President Trump decies any critical reporting of him as “Fake News.” But on Wednesday, Press Secretary Sarah Huckabee Sanders defended the president’s decision to retweet three inflammatory videos about Muslims in the UK — whether or not they are even real.
On Wednesday morning, Trump retweeted three anti-Muslim videos first posted by Jayda Fransen, the deputy leader of the far-right group Britain First. The videos purportedly show Muslims beating up a Dutch boy on crutches, destroying a statue of the Virgin Mary, and throwing a teenage boy off a roof, respectively.
But according to numerous reports, the “Muslim migrant” assailant shown beating the Dutch boy in the first video is in fact neither a migrant or a Muslim. Meanwhile, the video showing a Muslim destroying the Virgin Mary statute is three years old and reportedly features an anti-Assad cleric that’s part of a group that has been supported by the United States. And the third video of the boy being beaten to death was reportedly filmed in Egypt in 2013.
Trump’s retweets were widely decried. But later Wednesday morning, Sanders told reporters that it doesn’t matter if the videos Trump shared are misleading, because the threat posed by Muslims is “real.”
“Look, I’m not talking about the nature of the video. I think you’re focusing on the wrong thing,” Sanders said. “The threat is real, and that’s what the president is talking about is the need for national security, the need for military spending, and those are very real things, there’s nothing fake about them.”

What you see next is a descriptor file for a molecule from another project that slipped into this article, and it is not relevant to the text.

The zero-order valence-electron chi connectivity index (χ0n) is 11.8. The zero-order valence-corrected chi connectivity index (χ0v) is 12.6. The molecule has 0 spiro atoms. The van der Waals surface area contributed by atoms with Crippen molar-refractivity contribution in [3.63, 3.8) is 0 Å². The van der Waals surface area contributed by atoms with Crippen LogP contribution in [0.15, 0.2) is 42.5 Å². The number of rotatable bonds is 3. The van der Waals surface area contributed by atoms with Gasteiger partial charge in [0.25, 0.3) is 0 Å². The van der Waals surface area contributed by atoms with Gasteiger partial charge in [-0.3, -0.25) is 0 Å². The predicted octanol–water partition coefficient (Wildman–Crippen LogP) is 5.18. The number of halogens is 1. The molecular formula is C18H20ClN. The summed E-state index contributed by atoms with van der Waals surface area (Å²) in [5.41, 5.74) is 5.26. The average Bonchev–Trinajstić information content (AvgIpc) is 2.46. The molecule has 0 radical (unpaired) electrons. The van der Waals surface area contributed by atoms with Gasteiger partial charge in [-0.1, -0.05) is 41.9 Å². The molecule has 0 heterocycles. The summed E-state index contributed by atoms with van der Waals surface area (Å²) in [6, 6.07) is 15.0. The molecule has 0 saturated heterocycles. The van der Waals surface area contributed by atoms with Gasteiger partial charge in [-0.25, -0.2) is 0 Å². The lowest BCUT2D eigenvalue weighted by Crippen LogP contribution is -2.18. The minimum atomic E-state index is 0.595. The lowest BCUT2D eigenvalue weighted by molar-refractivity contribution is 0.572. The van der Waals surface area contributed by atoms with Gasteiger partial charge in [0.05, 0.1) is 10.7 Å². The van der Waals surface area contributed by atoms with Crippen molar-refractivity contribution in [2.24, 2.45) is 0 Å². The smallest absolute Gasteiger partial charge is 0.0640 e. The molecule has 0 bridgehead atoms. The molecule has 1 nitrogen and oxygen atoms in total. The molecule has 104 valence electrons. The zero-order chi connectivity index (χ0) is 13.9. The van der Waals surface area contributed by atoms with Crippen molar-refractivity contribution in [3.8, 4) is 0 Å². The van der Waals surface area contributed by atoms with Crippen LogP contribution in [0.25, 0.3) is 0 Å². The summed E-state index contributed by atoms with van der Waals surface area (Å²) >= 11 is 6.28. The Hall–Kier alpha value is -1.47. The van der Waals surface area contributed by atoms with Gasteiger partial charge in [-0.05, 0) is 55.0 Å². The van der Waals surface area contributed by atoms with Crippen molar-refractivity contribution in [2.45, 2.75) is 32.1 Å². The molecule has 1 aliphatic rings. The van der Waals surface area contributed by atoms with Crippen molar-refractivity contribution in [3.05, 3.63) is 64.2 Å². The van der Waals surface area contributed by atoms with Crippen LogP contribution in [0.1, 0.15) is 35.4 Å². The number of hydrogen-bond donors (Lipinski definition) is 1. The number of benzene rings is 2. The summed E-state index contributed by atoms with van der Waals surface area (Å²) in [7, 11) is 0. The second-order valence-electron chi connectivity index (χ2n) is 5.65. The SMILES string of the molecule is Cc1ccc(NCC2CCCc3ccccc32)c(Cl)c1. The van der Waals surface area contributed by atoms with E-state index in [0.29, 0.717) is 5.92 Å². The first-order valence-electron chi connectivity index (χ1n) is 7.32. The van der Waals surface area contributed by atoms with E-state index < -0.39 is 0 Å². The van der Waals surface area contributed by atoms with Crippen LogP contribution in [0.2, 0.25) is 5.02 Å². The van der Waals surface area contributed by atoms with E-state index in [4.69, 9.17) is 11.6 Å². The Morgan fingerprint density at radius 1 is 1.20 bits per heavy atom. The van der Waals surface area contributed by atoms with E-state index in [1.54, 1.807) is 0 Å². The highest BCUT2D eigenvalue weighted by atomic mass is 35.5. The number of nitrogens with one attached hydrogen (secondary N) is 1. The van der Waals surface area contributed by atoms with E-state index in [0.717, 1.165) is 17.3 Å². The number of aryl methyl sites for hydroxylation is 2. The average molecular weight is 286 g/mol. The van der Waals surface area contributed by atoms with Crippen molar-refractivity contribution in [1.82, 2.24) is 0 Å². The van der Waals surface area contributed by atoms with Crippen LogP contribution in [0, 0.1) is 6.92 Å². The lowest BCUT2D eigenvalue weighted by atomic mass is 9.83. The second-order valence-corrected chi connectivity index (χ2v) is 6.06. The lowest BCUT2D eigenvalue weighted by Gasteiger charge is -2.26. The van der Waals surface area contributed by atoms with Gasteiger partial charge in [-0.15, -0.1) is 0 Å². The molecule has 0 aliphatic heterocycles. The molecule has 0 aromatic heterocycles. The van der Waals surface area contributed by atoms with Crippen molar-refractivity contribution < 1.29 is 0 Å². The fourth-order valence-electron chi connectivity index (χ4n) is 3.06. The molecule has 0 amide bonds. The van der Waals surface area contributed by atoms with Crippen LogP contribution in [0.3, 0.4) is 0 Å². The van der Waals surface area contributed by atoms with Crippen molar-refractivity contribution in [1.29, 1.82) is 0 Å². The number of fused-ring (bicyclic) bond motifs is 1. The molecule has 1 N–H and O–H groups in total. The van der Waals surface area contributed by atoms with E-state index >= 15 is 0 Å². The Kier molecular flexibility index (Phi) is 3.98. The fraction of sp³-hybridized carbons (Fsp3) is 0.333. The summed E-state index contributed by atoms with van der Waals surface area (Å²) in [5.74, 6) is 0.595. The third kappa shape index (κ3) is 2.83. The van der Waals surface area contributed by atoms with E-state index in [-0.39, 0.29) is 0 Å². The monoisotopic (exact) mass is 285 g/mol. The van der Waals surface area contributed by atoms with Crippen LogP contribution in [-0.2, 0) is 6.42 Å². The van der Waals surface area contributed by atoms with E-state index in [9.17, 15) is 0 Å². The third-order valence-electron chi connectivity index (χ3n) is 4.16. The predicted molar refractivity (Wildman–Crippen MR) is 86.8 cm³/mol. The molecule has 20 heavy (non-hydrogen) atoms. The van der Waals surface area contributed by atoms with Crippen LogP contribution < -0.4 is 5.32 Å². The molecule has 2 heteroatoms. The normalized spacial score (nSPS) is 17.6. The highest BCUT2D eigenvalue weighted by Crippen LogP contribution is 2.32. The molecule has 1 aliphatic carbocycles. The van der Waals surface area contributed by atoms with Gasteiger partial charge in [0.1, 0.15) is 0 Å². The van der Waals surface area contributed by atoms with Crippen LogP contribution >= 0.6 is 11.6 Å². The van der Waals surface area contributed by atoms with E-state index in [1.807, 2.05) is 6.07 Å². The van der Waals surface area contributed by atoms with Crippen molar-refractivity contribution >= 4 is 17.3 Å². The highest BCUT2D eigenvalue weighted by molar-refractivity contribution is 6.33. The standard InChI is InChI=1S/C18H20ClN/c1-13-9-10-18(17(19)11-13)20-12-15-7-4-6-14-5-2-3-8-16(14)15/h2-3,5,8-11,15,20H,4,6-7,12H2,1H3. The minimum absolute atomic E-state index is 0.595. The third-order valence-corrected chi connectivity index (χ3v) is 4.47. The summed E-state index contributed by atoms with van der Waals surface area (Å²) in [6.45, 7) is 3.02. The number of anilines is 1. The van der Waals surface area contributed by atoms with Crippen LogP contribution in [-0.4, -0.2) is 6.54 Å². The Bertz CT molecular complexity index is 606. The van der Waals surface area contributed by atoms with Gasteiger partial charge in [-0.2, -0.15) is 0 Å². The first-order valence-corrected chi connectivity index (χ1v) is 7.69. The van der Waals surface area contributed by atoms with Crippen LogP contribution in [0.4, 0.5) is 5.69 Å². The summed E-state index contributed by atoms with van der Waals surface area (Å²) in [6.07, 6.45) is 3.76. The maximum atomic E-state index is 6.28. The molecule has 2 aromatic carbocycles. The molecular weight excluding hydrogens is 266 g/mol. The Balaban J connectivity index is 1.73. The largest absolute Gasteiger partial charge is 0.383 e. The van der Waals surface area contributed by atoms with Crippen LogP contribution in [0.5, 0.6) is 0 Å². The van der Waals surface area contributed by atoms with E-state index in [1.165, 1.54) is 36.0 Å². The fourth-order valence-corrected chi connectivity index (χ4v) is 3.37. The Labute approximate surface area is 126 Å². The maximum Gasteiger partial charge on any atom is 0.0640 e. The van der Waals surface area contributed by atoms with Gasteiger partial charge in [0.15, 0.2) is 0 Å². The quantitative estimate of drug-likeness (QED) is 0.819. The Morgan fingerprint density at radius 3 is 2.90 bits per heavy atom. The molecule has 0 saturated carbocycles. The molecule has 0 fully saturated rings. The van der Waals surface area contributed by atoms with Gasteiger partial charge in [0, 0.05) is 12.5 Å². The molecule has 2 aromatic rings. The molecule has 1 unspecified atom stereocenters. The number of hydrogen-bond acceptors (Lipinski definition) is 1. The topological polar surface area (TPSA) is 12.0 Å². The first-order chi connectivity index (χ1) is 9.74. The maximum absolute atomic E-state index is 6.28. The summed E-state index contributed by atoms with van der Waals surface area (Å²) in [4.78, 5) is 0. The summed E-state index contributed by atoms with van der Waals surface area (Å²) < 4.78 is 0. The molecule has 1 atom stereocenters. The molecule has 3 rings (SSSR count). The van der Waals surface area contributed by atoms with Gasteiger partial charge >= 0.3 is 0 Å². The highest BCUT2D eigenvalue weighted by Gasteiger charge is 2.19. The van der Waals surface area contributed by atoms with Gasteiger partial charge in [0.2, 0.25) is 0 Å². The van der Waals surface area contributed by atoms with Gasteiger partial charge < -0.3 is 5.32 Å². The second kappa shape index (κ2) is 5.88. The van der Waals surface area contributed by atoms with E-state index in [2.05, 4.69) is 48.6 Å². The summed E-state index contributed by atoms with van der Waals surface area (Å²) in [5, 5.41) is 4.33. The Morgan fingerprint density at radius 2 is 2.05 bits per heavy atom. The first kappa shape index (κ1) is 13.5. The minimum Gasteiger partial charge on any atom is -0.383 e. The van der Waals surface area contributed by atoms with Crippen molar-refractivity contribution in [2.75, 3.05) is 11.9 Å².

Question on President Trump's retweets this morning: Does it matter if it's a fake video?
Sarah Sanders: "I'm not talking about the nature of the video. I think you're focusing on the wrong thing. The threat is real, and that's what the President is talking about." pic.twitter.com/Nh2YyuLD01
— NBC News (@NBCNews) November 29, 2017
Trump’s decision to retweet Islamophobic videos was criticized by British Prime Minister Theresa May. “British people overwhelmingly reject the prejudice of the far-right, which it is the antithesis of the values that this country represents: decency tolerance and respect. It is wrong for the President to have done this,” a spokesman for May said.
But perhaps more significantly, Trump’s amplification of misleading videos originally posted by an extremist organization headed by a woman who was convicted earlier this month of religiously aggravated harassment was too divisive even for Paul Joseph Watson of the conspiracy site Infowars.
Yeah, someone might want to tell whoever is running Trump's Twitter account this morning that retweeting Britain First is not great optics. 🤔
— Paul Joseph Watson (@PrisonPlanet) November 29, 2017
Trump’s Britain First retweets come days after the president attacked CNN, saying the network’s international division “represent our Nation to the WORLD very poorly,” and recommended people instead check out MagaPill.com. As ThinkProgress detailed, MagaPill.com regularly traffics in unhinged conspiracy theories like Pizzagate and recently suggested that the October mass shooting in Las Vegas was a false flag.